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The association between valence of social media experiences and depressive symptoms

Primack, BA and Bisbey, MA and Shensa, A and Bowman, ND and Karim, SA and Knight, JM and Sidani, JE (2018) The association between valence of social media experiences and depressive symptoms. Depression and Anxiety, 35 (8). pp. 784-794.

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Abstract

Background: Social media (SM) may confer emotional benefits via connection with others. However, epidemiologic studies suggest that overall SM is paradoxically associated with increased depressive symptoms. To better understand these findings, we examined the association between positive and negative experiences on SM and depressive symptoms.

Methods: We conducted a cross-sectional survey of 1,179 full-time students at the University of West Virginia ages 18–30 in August of 2016. Independent variables were self-reported positive and negative experiences on SM. The dependent variable was depressive symptoms as measured using the Patient-Reported Outcomes Measures Information System. We used multivariable logistic regression to assess associations between SM experiences and depressive symptoms controlling for socio-demographic factors including age, sex, race/ethnicity, education, relationship status, and living situation.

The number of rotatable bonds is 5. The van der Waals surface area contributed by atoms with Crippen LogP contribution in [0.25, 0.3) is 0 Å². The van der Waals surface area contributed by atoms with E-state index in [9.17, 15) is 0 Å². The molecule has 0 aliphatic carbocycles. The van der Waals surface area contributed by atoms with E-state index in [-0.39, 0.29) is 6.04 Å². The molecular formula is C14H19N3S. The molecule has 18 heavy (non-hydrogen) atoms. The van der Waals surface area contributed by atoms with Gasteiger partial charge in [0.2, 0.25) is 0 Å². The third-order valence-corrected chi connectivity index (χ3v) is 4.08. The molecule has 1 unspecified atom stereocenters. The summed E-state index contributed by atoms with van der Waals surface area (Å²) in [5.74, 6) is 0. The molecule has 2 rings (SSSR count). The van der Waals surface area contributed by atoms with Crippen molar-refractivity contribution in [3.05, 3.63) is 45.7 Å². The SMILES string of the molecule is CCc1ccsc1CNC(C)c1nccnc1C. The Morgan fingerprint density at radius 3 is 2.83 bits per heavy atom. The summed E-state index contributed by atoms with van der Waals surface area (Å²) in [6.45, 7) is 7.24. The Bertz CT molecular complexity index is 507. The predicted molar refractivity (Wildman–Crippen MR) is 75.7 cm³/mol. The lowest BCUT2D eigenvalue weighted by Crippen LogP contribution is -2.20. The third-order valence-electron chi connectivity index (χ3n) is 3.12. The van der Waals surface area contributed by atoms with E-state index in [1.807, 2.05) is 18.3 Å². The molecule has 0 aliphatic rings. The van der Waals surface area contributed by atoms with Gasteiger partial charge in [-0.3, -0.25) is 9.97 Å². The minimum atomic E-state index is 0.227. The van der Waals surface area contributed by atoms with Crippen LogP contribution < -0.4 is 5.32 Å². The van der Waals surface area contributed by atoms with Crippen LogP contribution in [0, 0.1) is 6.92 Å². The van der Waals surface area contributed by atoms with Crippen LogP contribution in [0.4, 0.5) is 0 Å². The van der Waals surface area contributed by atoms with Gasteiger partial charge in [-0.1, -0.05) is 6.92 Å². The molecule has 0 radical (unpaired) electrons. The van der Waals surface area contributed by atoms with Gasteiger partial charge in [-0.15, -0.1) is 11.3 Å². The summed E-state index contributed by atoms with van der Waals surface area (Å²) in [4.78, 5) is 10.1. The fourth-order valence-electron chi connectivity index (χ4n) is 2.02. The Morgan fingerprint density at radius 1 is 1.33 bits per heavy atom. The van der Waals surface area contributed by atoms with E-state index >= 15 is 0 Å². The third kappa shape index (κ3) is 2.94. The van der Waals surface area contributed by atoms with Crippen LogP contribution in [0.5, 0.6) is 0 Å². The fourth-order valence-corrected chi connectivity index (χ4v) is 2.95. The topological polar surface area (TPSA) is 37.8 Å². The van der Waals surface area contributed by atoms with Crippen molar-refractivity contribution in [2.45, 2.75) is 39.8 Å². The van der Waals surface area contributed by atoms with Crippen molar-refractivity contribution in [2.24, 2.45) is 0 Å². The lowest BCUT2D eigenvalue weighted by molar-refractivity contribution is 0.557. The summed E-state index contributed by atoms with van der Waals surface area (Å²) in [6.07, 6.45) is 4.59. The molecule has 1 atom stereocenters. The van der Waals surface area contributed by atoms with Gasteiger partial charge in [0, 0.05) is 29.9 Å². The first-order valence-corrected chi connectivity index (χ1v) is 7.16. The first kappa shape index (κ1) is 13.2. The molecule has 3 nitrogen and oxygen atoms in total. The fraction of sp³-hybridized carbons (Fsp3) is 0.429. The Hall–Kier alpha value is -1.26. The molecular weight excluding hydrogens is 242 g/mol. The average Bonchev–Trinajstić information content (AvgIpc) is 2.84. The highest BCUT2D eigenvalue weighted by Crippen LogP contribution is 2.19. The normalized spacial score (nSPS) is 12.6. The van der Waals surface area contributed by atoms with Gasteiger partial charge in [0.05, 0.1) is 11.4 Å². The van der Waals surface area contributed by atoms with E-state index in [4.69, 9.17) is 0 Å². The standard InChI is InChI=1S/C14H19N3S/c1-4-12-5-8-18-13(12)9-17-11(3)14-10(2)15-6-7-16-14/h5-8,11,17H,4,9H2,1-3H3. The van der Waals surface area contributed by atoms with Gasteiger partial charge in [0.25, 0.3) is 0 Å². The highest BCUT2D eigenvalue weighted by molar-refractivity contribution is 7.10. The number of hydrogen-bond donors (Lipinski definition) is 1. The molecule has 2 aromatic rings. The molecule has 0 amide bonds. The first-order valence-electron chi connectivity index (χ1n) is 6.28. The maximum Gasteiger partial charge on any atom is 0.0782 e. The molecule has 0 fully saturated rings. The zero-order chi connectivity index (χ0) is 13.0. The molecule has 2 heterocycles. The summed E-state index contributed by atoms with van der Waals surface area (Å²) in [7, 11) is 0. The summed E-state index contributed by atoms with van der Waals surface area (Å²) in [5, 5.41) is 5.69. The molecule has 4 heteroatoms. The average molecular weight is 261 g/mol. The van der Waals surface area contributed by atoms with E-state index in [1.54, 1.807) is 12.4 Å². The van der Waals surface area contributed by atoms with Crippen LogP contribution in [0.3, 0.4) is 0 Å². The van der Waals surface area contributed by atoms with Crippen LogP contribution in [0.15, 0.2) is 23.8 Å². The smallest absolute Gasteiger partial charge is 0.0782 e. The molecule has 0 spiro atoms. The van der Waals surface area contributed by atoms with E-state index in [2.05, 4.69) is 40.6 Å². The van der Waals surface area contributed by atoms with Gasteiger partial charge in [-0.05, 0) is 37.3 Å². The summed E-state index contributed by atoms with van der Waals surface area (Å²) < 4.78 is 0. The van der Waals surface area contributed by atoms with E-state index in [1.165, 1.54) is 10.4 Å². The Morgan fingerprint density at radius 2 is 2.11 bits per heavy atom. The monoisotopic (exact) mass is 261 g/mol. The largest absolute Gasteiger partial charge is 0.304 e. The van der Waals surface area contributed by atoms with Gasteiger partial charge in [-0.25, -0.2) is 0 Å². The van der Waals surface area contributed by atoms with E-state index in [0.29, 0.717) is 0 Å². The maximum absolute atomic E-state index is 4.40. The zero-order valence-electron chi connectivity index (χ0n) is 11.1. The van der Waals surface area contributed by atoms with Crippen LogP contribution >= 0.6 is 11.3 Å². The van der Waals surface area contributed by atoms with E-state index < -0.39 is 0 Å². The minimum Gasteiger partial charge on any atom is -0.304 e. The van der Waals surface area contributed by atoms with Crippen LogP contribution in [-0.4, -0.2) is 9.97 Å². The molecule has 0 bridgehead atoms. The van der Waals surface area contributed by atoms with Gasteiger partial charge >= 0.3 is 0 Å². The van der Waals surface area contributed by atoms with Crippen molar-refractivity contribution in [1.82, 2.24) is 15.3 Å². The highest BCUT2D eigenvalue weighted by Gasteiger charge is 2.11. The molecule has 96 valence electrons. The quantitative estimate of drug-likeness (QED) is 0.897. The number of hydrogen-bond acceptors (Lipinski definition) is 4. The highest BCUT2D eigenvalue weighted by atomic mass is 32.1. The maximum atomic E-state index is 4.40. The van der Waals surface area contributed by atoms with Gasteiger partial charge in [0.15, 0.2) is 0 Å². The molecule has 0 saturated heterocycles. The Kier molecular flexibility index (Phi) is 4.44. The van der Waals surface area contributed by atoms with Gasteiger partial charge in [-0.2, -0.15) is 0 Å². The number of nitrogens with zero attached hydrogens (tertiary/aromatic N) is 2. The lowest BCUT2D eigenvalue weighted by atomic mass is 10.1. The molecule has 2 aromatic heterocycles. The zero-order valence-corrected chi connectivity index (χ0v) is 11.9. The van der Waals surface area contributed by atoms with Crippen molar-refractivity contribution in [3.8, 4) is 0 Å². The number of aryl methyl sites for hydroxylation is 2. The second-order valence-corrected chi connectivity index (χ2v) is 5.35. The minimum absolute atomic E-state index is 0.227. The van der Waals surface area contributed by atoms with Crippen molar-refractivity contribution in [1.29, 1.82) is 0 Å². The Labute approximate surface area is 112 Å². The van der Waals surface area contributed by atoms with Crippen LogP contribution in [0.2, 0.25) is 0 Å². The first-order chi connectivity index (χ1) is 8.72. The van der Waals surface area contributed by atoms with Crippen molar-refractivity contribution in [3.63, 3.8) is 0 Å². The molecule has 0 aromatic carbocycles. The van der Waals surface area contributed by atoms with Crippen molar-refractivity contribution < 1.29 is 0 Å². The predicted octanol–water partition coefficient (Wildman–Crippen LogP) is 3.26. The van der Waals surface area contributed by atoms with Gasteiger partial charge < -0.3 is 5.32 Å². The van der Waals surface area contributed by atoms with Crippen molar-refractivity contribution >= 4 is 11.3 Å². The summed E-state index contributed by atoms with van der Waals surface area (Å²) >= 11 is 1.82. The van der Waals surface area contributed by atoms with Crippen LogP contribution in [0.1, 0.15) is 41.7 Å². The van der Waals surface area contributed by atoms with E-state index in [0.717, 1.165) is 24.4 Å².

Results: Of the 1,179 participants, 62% were female, 28% were non-White, and 51% were single. After controlling for covariates, each 10% increase in positive experiences on SM was associated with a 4% decrease in odds of depressive symptoms, but this was not statistically significant (AOR=0.96; 95% CI=0.91-1.002). However, each 10% increase in negative experiences was associated with a 20% increase in odds of depressive symptoms (AOR=1.20; 95% CI=1.11-1.31). When both independent variables were included in the same model, the association between negative experiences and depressive symptoms remained significant (AOR=1.19, 95% CI=1.10-1.30).

Conclusion: Negative experiences online may have higher potency than positive ones because of negativity bias. Future research should examine temporality to determine if it is also possible that individuals with depressive symptomatology are inclined toward negative interactions.


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Details

Item Type: Article
Status: Published
Creators/Authors:
CreatorsEmailPitt UsernameORCID
Primack, BAbprimack@pitt.eduBPRIMACK
Bisbey, MA
Shensa, Aariel.shensa@pitt.eduARS146
Bowman, ND
Karim, SA
Knight, JM
Sidani, JEjes107@pitt.eduJES107
Centers: Other Centers, Institutes, or Units > Center for Research on Media, Technology, and Health
Date: August 2018
Date Type: Publication
Journal or Publication Title: Depression and Anxiety
Volume: 35
Number: 8
Page Range: pp. 784-794
DOI or Unique Handle: 10.1002/da.22779
Schools and Programs: School of Medicine > Medicine
Refereed: Yes
Article Type: Research Article
PubMed ID: 29877002
Date Deposited: 16 Oct 2019 13:36
Last Modified: 16 Oct 2019 13:36
URI: http://d-scholarship.pitt.edu/id/eprint/37714

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